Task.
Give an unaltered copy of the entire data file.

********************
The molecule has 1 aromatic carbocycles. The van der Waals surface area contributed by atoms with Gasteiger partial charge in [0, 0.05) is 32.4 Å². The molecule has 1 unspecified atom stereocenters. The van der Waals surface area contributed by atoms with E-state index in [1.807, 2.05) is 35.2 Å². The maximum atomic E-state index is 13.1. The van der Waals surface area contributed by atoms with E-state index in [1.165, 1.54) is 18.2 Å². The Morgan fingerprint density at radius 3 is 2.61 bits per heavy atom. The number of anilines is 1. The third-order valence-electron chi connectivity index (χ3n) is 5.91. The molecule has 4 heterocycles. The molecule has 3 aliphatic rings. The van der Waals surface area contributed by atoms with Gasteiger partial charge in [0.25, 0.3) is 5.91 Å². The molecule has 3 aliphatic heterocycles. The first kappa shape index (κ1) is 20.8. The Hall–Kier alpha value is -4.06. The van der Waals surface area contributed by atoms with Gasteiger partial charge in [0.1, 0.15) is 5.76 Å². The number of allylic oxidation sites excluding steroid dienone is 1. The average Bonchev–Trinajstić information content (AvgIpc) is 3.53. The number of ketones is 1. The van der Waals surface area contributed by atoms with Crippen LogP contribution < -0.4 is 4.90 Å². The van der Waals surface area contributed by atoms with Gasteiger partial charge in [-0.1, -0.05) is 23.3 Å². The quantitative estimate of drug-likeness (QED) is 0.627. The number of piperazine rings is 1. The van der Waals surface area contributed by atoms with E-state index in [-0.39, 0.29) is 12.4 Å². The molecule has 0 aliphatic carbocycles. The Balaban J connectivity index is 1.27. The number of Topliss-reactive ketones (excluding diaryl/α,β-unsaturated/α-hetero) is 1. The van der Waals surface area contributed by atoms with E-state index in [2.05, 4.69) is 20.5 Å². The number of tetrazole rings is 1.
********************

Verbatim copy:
The molecule has 1 aromatic carbocycles. The van der Waals surface area contributed by atoms with Gasteiger partial charge in [0, 0.05) is 32.4 Å². The molecule has 1 unspecified atom stereocenters. The van der Waals surface area contributed by atoms with E-state index in [1.807, 2.05) is 35.2 Å². The maximum atomic E-state index is 13.1. The van der Waals surface area contributed by atoms with E-state index in [1.165, 1.54) is 18.2 Å². The Morgan fingerprint density at radius 3 is 2.61 bits per heavy atom. The number of anilines is 1. The third-order valence-electron chi connectivity index (χ3n) is 5.91. The molecule has 4 heterocycles. The molecule has 3 aliphatic rings. The van der Waals surface area contributed by atoms with Gasteiger partial charge in [0.25, 0.3) is 5.91 Å². The molecule has 3 aliphatic heterocycles. The first kappa shape index (κ1) is 20.8. The Hall–Kier alpha value is -4.06. The van der Waals surface area contributed by atoms with Gasteiger partial charge in [0.1, 0.15) is 5.76 Å². The number of allylic oxidation sites excluding steroid dienone is 1. The average Bonchev–Trinajstić information content (AvgIpc) is 3.53. The number of ketones is 1. The van der Waals surface area contributed by atoms with Crippen LogP contribution < -0.4 is 4.90 Å². The van der Waals surface area contributed by atoms with Gasteiger partial charge in [-0.1, -0.05) is 23.3 Å². The quantitative estimate of drug-likeness (QED) is 0.627. The number of piperazine rings is 1. The van der Waals surface area contributed by atoms with E-state index in [-0.39, 0.29) is 12.4 Å². The molecule has 0 aliphatic carbocycles. The Balaban J connectivity index is 1.27. The number of Topliss-reactive ketones (excluding diaryl/α,β-unsaturated/α-hetero) is 1. The van der Waals surface area contributed by atoms with E-state index in [2.05, 4.69) is 20.5 Å². The number of tetrazole rings is 1.